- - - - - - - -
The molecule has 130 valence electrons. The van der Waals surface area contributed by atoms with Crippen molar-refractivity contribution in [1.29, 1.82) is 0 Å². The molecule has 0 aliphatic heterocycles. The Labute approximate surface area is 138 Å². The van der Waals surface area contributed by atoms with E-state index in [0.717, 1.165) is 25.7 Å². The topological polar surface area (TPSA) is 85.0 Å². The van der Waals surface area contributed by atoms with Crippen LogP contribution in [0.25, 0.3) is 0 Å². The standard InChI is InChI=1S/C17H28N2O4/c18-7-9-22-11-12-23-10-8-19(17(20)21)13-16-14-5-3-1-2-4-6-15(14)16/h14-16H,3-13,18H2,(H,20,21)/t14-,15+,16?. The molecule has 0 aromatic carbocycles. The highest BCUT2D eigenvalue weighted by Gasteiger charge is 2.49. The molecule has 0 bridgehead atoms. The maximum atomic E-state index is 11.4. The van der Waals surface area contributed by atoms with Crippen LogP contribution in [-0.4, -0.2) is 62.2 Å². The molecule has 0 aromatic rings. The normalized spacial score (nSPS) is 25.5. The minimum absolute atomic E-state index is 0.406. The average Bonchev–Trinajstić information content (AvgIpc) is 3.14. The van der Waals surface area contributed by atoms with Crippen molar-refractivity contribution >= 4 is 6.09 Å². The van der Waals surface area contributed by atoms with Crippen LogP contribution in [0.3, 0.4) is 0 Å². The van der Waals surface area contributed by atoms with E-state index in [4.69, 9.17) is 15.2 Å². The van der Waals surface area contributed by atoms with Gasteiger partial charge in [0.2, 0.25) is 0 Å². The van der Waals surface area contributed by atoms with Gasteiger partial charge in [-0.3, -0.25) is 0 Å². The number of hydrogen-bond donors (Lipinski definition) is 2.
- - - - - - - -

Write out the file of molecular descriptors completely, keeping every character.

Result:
The molecule has 130 valence electrons. The van der Waals surface area contributed by atoms with Crippen molar-refractivity contribution in [1.29, 1.82) is 0 Å². The molecule has 0 aliphatic heterocycles. The Labute approximate surface area is 138 Å². The van der Waals surface area contributed by atoms with E-state index in [0.717, 1.165) is 25.7 Å². The topological polar surface area (TPSA) is 85.0 Å². The van der Waals surface area contributed by atoms with Crippen LogP contribution in [0.25, 0.3) is 0 Å². The standard InChI is InChI=1S/C17H28N2O4/c18-7-9-22-11-12-23-10-8-19(17(20)21)13-16-14-5-3-1-2-4-6-15(14)16/h14-16H,3-13,18H2,(H,20,21)/t14-,15+,16?. The molecule has 0 aromatic carbocycles. The highest BCUT2D eigenvalue weighted by Gasteiger charge is 2.49. The molecule has 0 bridgehead atoms. The maximum atomic E-state index is 11.4. The van der Waals surface area contributed by atoms with Crippen LogP contribution in [-0.4, -0.2) is 62.2 Å². The molecule has 0 aromatic rings. The normalized spacial score (nSPS) is 25.5. The minimum absolute atomic E-state index is 0.406. The average Bonchev–Trinajstić information content (AvgIpc) is 3.14. The van der Waals surface area contributed by atoms with Crippen molar-refractivity contribution >= 4 is 6.09 Å². The van der Waals surface area contributed by atoms with Crippen LogP contribution in [0.3, 0.4) is 0 Å². The van der Waals surface area contributed by atoms with E-state index in [4.69, 9.17) is 15.2 Å². The van der Waals surface area contributed by atoms with Gasteiger partial charge in [0.2, 0.25) is 0 Å². The van der Waals surface area contributed by atoms with Gasteiger partial charge in [-0.3, -0.25) is 0 Å². The number of hydrogen-bond donors (Lipinski definition) is 2.